He is said to have killed for the first time in 1970. Rhoades preyed on hitchhikers and truckstop prostitutes. His first confirmed victims were Candace Walsh and her husband, Douglas Zyskowski, in January 1990. The couple were hitchhiking when Rhoades picked them up in his truck while on a long-haul journey. He immediately killed Zyskowski and dumped his body in Sutton County, Texas, where it was later found. He was not identified until 1992. Walsh he kept for over a week. During this time, he tortured and raped her multiple times before dumping her body in Millard County, Utah.
A month after Walsh's death, 14-year old Regina Kay Walters and her boyfriend, Ricky Lee Jones, both runaway teenagers from the Houston suburb of Pasadena, Texas, disappeared. Like with Zyskowski, it is believed that after being picked up by Rhoades, Jones was killed and disposed of while Walters was kept. Photos seized during a search of Rhoades' home confirmed that he held Walters for a long time, based on the degree of hair growth and bruising. Jones' body was found on March 3, 1991, in Lamar County, Mississippi. He was not identified until July 2008. In Bond County, Illinois, Jones had been charged in absentia with Walters' murder.
In the early morning of April 1, 1990, officer Mike Miller of the Arizona Highway Patrol found a truck at the side of I-10 with its hazard lights on. When he investigated inside the cab, he discovered a nude woman, handcuffed and screaming. There was also a male present who identified himself as the driver of the truck. After failing to talk his way out of the situation, Rhoades was arrested and charged with aggravated assault, sexual assault, and unlawful imprisonment. After further investigation, the arresting detective, Rick Barnhart, was able to make a connection to the Houston case and noticed a pattern stretching over the course of at least five months.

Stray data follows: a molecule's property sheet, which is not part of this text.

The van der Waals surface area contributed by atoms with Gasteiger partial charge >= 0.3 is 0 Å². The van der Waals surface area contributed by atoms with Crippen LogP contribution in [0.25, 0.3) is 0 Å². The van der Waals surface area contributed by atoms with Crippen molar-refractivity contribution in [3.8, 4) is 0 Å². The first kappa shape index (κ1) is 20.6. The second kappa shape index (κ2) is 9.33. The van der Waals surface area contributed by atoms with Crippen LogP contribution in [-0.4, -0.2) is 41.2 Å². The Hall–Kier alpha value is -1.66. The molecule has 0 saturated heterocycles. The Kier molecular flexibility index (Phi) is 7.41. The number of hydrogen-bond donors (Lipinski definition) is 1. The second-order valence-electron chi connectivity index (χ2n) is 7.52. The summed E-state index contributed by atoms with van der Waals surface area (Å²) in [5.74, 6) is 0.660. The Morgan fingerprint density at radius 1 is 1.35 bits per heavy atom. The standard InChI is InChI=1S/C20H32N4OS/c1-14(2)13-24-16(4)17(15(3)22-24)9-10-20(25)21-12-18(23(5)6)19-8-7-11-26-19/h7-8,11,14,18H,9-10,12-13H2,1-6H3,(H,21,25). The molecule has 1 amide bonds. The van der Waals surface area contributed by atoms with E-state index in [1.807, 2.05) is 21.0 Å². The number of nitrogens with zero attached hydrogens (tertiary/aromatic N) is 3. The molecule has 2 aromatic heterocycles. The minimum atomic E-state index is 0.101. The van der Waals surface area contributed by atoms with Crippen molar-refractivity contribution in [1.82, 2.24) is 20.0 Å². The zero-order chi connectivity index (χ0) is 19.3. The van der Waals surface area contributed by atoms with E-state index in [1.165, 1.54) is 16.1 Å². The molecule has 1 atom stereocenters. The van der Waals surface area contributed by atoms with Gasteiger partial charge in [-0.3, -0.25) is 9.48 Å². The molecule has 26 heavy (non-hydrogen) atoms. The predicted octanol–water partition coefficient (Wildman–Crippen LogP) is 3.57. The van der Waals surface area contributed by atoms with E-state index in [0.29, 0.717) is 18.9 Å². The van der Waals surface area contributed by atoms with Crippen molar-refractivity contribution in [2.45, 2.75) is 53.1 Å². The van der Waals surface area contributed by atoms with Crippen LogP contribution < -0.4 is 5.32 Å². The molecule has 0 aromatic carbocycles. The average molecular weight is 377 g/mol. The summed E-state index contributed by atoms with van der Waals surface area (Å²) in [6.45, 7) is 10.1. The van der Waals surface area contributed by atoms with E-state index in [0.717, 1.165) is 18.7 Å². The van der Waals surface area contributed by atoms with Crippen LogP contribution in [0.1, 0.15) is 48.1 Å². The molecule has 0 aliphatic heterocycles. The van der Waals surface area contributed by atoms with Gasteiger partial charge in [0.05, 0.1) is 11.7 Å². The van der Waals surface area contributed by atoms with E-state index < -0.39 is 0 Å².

In executing a search warrant for Rhoades' home, police found photos of a nude teenager who was later identified as Walters, whose body was found in September 1990. Also present were photos of Walsh, whose body was discovered that October.
In 1994, Rhoades was convicted of the first degree murder of Regina Kay Walters and sentenced to life without parole at Menard Correctional Center in Chester, Illinois. He was extradited to Utah in 2005 to be tried for the deaths of Candace Walsh and Douglas Zyskowski; however, in accordance with the victims' families' requests, the charges were dropped in 2006 and he was returned to prison. Rhoades later was extradited to Texas for the murder of Walter and Jones where Rhoades, in exchange for dropping the death penalty, pleaded guilty to their deaths and received a second life sentence.
Despite his other convictions in Texas, he continues serving his life without parole sentence at the Menard Correctional Center in Chester, Illinois.
- "The Truck Stop Killer". GQ. November 2012.
- Cooper, Greg (2007). "Murder-One Jurisdiction at a Time: The Case of Robert Ben Rhoades". Forensic Examiner. 16 (4): 66–68. Retrieved July 8, 2015.
- "Robert Ben Rhoades" (PDF). murderpedia.org. Retrieved July 8, 2015.
- Reavy, Pat (June 25, 2008). "Texas town to try case involving Utah body". Deseret News.
- "Trucker Admits to More Murders". ABC News. 30 March 2012.
- "'Torture chamber' trucker sentence to life in prison". The Telegraph. March 30, 2012.
- Karen Brandel. "Cover Story: Dead End (February 29 - March 6, 1996)". www.tucsonweekly.com. Retrieved 15 July 2017.
- The People of the State of Illinois v. Robert Ben Rhoades, 259 Ill (1994).
- Busch, Alva (1995). Roadside Prey. Pinnacle. ISBN 978-0786002214.
- Hazelwood, Robert Roy; Michaud, Stephen (1998). The Evil That Men Do. St. Martins Paperbacks. ISBN 0-312-97060-9. LCCN 98-45537.